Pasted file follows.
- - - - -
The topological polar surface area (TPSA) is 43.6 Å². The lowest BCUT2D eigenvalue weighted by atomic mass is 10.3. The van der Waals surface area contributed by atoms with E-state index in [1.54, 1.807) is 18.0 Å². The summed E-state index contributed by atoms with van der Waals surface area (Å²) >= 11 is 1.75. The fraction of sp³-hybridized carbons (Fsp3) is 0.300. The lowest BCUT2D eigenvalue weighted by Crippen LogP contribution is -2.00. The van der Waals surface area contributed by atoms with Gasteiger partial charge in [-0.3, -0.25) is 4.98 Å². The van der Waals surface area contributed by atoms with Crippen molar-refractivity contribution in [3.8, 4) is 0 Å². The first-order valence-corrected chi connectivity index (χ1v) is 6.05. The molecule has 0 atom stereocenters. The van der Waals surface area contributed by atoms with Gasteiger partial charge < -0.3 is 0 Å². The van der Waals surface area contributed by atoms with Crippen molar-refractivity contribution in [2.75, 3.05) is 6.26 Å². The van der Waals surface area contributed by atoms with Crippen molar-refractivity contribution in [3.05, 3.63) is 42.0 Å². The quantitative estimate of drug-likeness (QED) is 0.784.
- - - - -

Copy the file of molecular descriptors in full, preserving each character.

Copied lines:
The topological polar surface area (TPSA) is 43.6 Å². The lowest BCUT2D eigenvalue weighted by atomic mass is 10.3. The van der Waals surface area contributed by atoms with E-state index in [1.54, 1.807) is 18.0 Å². The summed E-state index contributed by atoms with van der Waals surface area (Å²) >= 11 is 1.75. The fraction of sp³-hybridized carbons (Fsp3) is 0.300. The lowest BCUT2D eigenvalue weighted by Crippen LogP contribution is -2.00. The van der Waals surface area contributed by atoms with Gasteiger partial charge in [-0.3, -0.25) is 4.98 Å². The van der Waals surface area contributed by atoms with Crippen molar-refractivity contribution in [3.8, 4) is 0 Å². The first-order valence-corrected chi connectivity index (χ1v) is 6.05. The molecule has 0 atom stereocenters. The van der Waals surface area contributed by atoms with Gasteiger partial charge < -0.3 is 0 Å². The van der Waals surface area contributed by atoms with Crippen molar-refractivity contribution in [2.75, 3.05) is 6.26 Å². The van der Waals surface area contributed by atoms with Crippen molar-refractivity contribution in [3.05, 3.63) is 42.0 Å². The quantitative estimate of drug-likeness (QED) is 0.784.